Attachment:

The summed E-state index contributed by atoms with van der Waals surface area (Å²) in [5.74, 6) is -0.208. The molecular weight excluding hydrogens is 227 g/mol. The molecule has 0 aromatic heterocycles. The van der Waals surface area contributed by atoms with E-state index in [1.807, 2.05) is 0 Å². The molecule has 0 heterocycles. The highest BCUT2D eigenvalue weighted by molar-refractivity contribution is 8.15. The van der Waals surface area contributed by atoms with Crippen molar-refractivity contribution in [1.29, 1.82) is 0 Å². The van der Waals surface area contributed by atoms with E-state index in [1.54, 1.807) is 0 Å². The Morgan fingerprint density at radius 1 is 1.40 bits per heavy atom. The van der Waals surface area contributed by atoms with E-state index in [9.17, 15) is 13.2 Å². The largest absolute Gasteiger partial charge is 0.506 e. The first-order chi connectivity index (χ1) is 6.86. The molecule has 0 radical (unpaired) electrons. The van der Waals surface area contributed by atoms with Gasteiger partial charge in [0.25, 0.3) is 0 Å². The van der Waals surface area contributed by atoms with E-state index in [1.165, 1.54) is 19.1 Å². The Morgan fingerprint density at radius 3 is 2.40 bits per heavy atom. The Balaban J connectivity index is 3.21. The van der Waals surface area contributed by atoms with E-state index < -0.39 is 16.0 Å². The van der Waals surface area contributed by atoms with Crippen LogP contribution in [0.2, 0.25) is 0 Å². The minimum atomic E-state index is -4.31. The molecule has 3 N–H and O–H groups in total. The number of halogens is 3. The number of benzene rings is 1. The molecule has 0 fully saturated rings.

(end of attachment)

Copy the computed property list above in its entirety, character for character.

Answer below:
The summed E-state index contributed by atoms with van der Waals surface area (Å²) in [5.74, 6) is -0.208. The molecular weight excluding hydrogens is 227 g/mol. The molecule has 0 aromatic heterocycles. The van der Waals surface area contributed by atoms with E-state index in [1.807, 2.05) is 0 Å². The molecule has 0 heterocycles. The highest BCUT2D eigenvalue weighted by molar-refractivity contribution is 8.15. The van der Waals surface area contributed by atoms with Crippen molar-refractivity contribution in [1.29, 1.82) is 0 Å². The van der Waals surface area contributed by atoms with E-state index in [1.54, 1.807) is 0 Å². The Morgan fingerprint density at radius 1 is 1.40 bits per heavy atom. The van der Waals surface area contributed by atoms with E-state index in [9.17, 15) is 13.2 Å². The largest absolute Gasteiger partial charge is 0.506 e. The first-order chi connectivity index (χ1) is 6.86. The molecule has 0 radical (unpaired) electrons. The van der Waals surface area contributed by atoms with Gasteiger partial charge in [0.25, 0.3) is 0 Å². The van der Waals surface area contributed by atoms with E-state index in [1.165, 1.54) is 19.1 Å². The Morgan fingerprint density at radius 3 is 2.40 bits per heavy atom. The Balaban J connectivity index is 3.21. The van der Waals surface area contributed by atoms with E-state index < -0.39 is 16.0 Å². The van der Waals surface area contributed by atoms with Crippen LogP contribution in [0.2, 0.25) is 0 Å². The minimum atomic E-state index is -4.31. The molecule has 3 N–H and O–H groups in total. The number of halogens is 3. The number of benzene rings is 1. The molecule has 0 fully saturated rings.